Passionate About Peaches

June 13, 2016

As summer moves into its hottest weeks, I think only of peaches…sensual, soft, rich in nutrients and so lush with juice that it runs over our fingers and drips down our chins, cooling us with their sweet, sunny character.  I could eat them for breakfast, lunch and dinner. 


Native to China, the peach is the fruit of a tree discovered in Persia by Westerners during the conquest of Alexander the Great.  Believing it to be native to that region, due to its abundance, they named it ‘perscia.’  The Chinese have cultivated the peach since earliest antiquity.  This sensual fruit so fascinated them that it spawned legends…from being the key to immortality to being a powerful aphrodisiac.


A close relative of the plum, apricot, cherry and almond, peaches come from trees that can grow to 16 to 26 feet in height.  With deciduous leaves, peach trees blossom with magnificent pink flowers that bloom in the spring even before the leaves mature…just a tease for the yummy fruit the tree will bear when summer warms.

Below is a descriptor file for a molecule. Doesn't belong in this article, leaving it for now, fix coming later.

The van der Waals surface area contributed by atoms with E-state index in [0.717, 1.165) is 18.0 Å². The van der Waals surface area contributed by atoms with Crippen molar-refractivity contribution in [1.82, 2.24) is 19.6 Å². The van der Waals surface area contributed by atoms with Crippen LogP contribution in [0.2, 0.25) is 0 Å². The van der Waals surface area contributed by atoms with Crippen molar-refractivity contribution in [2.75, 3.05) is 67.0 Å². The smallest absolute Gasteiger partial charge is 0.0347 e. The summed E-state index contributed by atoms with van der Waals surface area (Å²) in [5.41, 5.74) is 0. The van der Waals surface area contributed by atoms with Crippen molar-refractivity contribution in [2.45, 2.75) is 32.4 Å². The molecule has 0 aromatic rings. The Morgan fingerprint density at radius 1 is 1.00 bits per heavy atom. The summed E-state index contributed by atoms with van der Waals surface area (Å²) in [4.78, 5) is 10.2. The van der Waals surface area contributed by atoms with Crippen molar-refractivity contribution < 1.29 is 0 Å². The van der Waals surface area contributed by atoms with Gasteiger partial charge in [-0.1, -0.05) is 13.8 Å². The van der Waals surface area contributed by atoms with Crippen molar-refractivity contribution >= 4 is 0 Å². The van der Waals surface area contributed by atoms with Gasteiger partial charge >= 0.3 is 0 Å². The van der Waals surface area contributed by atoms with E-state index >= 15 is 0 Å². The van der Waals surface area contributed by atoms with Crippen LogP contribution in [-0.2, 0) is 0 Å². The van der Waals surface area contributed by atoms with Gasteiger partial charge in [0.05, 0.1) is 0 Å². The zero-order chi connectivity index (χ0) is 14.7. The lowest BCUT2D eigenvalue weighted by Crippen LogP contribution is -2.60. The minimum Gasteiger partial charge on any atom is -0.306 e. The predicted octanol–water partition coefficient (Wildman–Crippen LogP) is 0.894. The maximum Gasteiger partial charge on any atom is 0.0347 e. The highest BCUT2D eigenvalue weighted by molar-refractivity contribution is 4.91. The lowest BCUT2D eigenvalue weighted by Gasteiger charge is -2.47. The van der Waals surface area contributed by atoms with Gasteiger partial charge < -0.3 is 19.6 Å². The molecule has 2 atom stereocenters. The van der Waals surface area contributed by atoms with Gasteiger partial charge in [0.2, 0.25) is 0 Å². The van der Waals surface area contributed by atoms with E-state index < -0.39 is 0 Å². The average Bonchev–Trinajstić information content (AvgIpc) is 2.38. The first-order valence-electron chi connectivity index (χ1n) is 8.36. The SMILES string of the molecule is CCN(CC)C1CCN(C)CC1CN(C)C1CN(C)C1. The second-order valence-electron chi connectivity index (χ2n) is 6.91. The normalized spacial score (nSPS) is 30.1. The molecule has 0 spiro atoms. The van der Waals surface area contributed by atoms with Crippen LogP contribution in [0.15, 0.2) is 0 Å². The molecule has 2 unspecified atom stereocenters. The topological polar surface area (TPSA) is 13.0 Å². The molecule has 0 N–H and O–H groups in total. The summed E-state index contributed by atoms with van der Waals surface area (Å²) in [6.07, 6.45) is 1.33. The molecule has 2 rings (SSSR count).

The sensual flesh of the peach can be a light golden, a creamy white or a pale greenish white, the latter being rare in the United States, but having the sweetest flavor.  No matter the color, the flesh of the peach is juicy, fragrant, sweet, firm and the most seductive of all fruit.


Not only yummy, peaches are a powerhouse of nutrients much needed during the heat of summer…potassium, phosphorus, magnesium, copper, iron, vitamin C, A and niacin…all nutrients that we lose with perspiration.  Peaches contain a compound that is said to be a mild diuretic…so no puffy eyes and swollen fingers during hot, humid days.


Peaches are delicate little gems…so handle them carefully as they will spoil rapidly if bruised.  Do not pack them too closely as they’ll cause each other to rot quickly.  Unripe peaches are best left at room temperature to ripen, but once ripe, keep them in the refrigerator and use them quickly….they’ll only keep for a couple of days.  A tip…let peaches come to room temperature before eating, as the flavor is more intensely sweet than when ice cold.


Eaten out of hand, in fruit salads, cobblers, pies, compotes…peaches also lend themselves beautifully to canning, drying and freezing.  But my favorite summer recipe combines savory flavors with the sweet sensuality of peaches, intensifying their yumminess.  Enjoy.